Siouxland ethanol industry reeling from oil refinery exemptions, trade wars

Source: By Mason Dockter, • Posted: Monday, October 21, 2019

GALVA, Iowa – A scheduled maintenance shutdown of the Quad-County Corn Processors plant went on two weeks longer than originally planned during the first half of October.

The reason? The margins for operating the corn-based ethanol plant were so tight that it didn’t make financial sense to restart it right away, said Quad-County CEO Delayne Johnson. What’s more, the plant had difficulty getting corn “at a price that makes sense for us to crush at full capacity,” he said.

The farmers-owned plant on the outskirts of the small town of Galva is now in the process of rebooting. But some other biofuel plants in corn-rich Northwest Iowa have been less fortunate.

In the face of challenging market conditions, two area plants — Siouxland Energy Cooperative in Sioux Center and Plymouth Energy in Merrill, Iowa — have temporarily shut down, while some others have cut production. Johnson said plants are making “smart decisions for their assets” by slashing or idling production.

Like their counterparts across the country, ethanol producers throughout Siouxland are feeling the pinch of federal Renewable Fuel Standard waivers to oil refineries and trade policies that critics say have shut them out of international markets.

“It’s been a tough 18 months for us,” Johnson said.

In some cases, idling a plant is the only option left in a market where supply capacity outstrips demand, a situation ag officials blame largely on the Trump administration’s loose interpretation of the federal Renewable Fuel Standard and on continued trade hostilities with other countries.

“The ethanol industry is able to produce about 17 billion gallons of ethanol per year; the domestic market, based on the way the EPA has been wrongly interpreting the Renewable Fuels Standard, is locking the domestic market down to, just a little over 14 billion gallons,” Johnson said. “And the trade tariffs with China and Brazil, at 70 percent and 40 percent, respectively, are locking us out of many of the large export markets.

Little Sioux Corn Processors ethanol
Lab manager Heide Reetz works Friday at the Little Sioux Corn Processors ethanol plant in Marcus, Iowa.  Tim Hynds, Sioux City Journal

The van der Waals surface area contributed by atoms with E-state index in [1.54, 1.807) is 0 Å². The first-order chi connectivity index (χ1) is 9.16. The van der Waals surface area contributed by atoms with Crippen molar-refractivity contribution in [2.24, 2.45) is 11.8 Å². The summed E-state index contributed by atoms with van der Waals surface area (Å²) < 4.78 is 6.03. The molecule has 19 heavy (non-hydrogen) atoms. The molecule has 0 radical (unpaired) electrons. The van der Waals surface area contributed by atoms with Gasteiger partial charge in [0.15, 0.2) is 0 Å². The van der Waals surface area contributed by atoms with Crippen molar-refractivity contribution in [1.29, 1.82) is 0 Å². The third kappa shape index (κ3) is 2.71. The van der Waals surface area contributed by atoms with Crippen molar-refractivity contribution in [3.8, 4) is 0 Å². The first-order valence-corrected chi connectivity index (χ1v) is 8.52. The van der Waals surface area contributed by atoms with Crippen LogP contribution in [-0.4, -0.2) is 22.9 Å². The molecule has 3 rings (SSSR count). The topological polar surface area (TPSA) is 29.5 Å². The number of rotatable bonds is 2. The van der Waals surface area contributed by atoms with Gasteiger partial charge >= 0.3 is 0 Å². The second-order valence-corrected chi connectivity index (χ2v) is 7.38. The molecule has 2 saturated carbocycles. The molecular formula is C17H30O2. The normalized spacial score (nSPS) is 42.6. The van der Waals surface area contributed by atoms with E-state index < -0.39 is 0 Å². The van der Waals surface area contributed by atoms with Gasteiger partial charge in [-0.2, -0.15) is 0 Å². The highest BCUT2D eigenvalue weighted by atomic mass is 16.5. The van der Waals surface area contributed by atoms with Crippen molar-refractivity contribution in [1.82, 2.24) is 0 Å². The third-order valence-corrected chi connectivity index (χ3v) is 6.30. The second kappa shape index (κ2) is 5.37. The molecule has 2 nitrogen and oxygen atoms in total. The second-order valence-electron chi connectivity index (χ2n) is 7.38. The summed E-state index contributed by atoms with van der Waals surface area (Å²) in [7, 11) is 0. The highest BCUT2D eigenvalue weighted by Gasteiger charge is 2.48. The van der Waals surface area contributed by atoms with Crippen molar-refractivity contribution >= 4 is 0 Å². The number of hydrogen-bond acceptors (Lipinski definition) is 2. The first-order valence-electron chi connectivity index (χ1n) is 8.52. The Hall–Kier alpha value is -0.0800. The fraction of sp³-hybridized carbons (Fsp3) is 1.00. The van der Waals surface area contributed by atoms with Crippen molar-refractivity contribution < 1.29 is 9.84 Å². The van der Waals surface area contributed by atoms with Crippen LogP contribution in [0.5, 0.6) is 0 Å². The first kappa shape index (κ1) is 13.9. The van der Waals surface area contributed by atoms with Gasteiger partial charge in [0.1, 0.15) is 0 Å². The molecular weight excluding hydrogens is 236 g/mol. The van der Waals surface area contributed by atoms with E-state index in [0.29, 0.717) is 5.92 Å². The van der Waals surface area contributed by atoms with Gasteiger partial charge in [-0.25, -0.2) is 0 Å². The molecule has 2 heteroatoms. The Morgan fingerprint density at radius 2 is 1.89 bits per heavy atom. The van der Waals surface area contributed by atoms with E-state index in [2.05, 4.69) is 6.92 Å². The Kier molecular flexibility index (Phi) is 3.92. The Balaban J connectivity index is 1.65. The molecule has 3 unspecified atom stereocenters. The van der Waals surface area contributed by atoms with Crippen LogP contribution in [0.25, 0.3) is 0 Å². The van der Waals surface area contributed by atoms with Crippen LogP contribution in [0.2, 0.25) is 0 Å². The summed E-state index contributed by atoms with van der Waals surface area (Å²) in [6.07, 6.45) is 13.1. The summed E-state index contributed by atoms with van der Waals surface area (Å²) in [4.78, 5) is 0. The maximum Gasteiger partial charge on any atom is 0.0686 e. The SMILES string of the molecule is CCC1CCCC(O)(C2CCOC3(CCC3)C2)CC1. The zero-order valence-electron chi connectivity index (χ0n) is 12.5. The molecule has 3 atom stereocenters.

“With that, the only way for the supply and demand to balance is for the market to shut ethanol production down, because we have to fill the gap between 17 and 14 billion gallons.”

Northwest Iowa boasts the state’s largest cluster of ethanol plants. There are a total of nine plants in the Journal’s circulation area, stretching from Ashton in the north to Albert City to the east to Denison to the south. Two more plants operate just across the state’s border in Jackson, Nebraska and Hudson, South Dakota.

Iowa ethanol production is thought to have been cut by 40 to 50 percent in recent months in response to the U.S. Environmental Protection Agency granting “small refinery exemptions” to oil refineries that claim a financial hardship caused by having to comply with the RFS.

The Trump administration granted as many as 31 such waivers during August alone; waivers were issued to numerous refineries during the Obama and Trump administrations, but Trump administration has granted far more: a total of 85 over the course of his presidency.

Trump, who is running for re-election next year, is under pressure from farm constituents to remedy the situation.

Daryl Haack, a Primghar, Iowa, farmer and a board member of the Little Sioux Processors plant in Marcus, Iowa, said during a media call last month that his board all voted for Trump three years ago; but as of August, “they probably weren’t going to do that.”

Ethanol prices cratered in the days after Aug. 9, when that batch of oil refinery waivers was made public.

On Oct. 3, Trump boasted told ethanol industry officials that the federal government would restore millions of gallons of ethanol lost through the refinery exemptions to the RFS. The number of lost gallons was to be calculated by a three-year average of granted waivers.

But ethanol industry officials were enraged last week when the EPA’s proposal based the number of restored gallons on a three-year average of relief recommended by the federal Department of Energy. The industry wanted the deal originally proposed by the administration.

Little Sioux Corn Processors ethanol
The Little Sioux Corn Processors ethanol plant in Marcus, Iowa, is shown Friday. The Cherokee County plant continues to operate at full capacity but two other plants in Northwest Iowa have temporarily shut down in the wake of trade wars and federal Renewable Fuel Standard waivers to oil refineries. Tim Hynds, Sioux City Journal